Saturday, 3 October 2015

High Kicks

Original Source: www.dailymail.co.uk

T
ruly one of the more amazing sights in the world of the martial arts is the high kick that seems to reach so effortlessly up to the stars. Those of us who have tried to hitch up our trousers and climb that stairway to high kick mastery know the often long hours of stretching…and more stretching…and still more stretching involved before you can kick the lights on the ceiling as Bruce Lee did to James Garner’s lighting arrangement in the movie Marlow.



Source: doriantb.blogspot.com
How often have I looked on enviously as a Taekwondo or Karate practitioner lifted her or his knee up the side of the body finally extending – slowly for all to see – the rest of the leg straight up along a perpendicular line, ninety degrees off the floor, leaving the leg up at that incredible angle just so that the rest of us landlubbers wouldn’t forget too soon.

Bill Wallace, the American Karate/Kickboxing phenomenon, who is still active in his 70s, would cross the Dojo floor on one leg previously injured in Judo, snapping out high roundhouse after high roundhouse without dropping his leg back down to terra firma. Apparently, Wallace stretched a minimum of one hour a day.

I used to seesaw in my opinion of high kicks, and not just from jealousy. I’d ask myself: “Are they really necessary?” “Are they worth the effort?” When Park Jong Soo arrived in Toronto, I gained a healthy respect for high kicks. Park had an arsenal of kicks that were spellbinding to witness not just for their gymnastic dimension but for their brutal realism. In short, they worked.  I recall also Mike Warren and Albert Cheeks coming up from the U.S. to fight as well as to demonstrate. And of course, there was Wallace.  Taekwondo, I found, could slice and dice an opponent with high kicks from all sorts of unpredictable angles, some at remarkably close range.

To the contrary, I’d like to have said that “by the time you bring that kick back down, I’ll have punched you a dozen times” but, as logical as that might have sounded, old school Taekwondo speed just didn’t want to co-operate.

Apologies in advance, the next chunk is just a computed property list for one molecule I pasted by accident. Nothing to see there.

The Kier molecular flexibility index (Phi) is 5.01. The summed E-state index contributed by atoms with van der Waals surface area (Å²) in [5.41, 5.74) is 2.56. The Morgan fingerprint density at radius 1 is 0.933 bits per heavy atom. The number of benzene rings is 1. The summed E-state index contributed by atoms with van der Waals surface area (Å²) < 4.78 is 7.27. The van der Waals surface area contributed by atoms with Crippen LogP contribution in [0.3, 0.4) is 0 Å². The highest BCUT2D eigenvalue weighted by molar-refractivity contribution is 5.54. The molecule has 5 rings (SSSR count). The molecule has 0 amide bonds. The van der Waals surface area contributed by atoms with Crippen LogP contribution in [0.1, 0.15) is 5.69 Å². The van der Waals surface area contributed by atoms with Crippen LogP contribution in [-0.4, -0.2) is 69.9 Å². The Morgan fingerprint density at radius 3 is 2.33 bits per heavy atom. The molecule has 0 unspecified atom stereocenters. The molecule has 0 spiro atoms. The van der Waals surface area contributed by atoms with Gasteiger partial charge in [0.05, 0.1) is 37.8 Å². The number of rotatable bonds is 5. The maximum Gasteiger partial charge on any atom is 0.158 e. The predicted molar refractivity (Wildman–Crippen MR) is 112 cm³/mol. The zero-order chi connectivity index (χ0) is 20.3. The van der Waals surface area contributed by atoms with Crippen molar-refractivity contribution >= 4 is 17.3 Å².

Some of us also held the view that “if I can get inside their kicks, I can take them down”. It sounded good, but getting past the network of kicks was another story altogether. I did have a wrestler and a Taekwondo tournament fighter as students once. Sure enough, the wrestler was at a disadvantage at any range that wasn’t close in; the Taekwondo stylist immediately lost ground when the wrestler came in close. But that is just one example. One can’t establish  an overall case with just one example.



On the other side of the fence is Tan Tuei, the martial art from Northern China, and its famous mainstay form, either with ten or with twelve segments, an important set of movements taught in the old Ching Mo school. We do the set in My Jong Law Horn Kung Fu. Some practitioners kick somewhat higher; I was taught to kick low, to attack the opponent’s foundation.  For me, if I kick high, I find that I can’t use my hands at the same time. The expression “northern kicks, southern hands” is indeed applicable to some demonstrations but I’ve found the northern systems like Tan Tuei and Eagle Claw and especially Mantis, involve not just their legs but their hands at the same time which requires that the kicks be kept low. And there aren’t too many southern styles that refuse to add low kicks to their methods of attack either.



My thoughts nowadays have changed. I don’t swing back and forth from the “high kick good” to the “high kick bad” side of the debate, if that debate still lingers within the martial arts world. I go more by respect: the best high kickers, and this includes everyone from Savate to Kyokushin Karate, don’t limit themselves. If they require low kicks, they’ll use low kicks. If they require the use of their hands, they will surely do so. Just because there is an old saying: “Taekwondo is seventy per cent legs, thirty per cent hands” doesn’t mean a Taekwondo practitioner can’t punch. A Taekwondo fighter is a fighter; a Tan Tuei fighter is a fighter. We adapt to what we enjoy doing, and we learn to adapt our skills to our capabilities. And in the end, we respect each other.

Of course, I still endure pangs of jealousy over not being able to master really high kicks. Now if I can just get my feet up off the couch…

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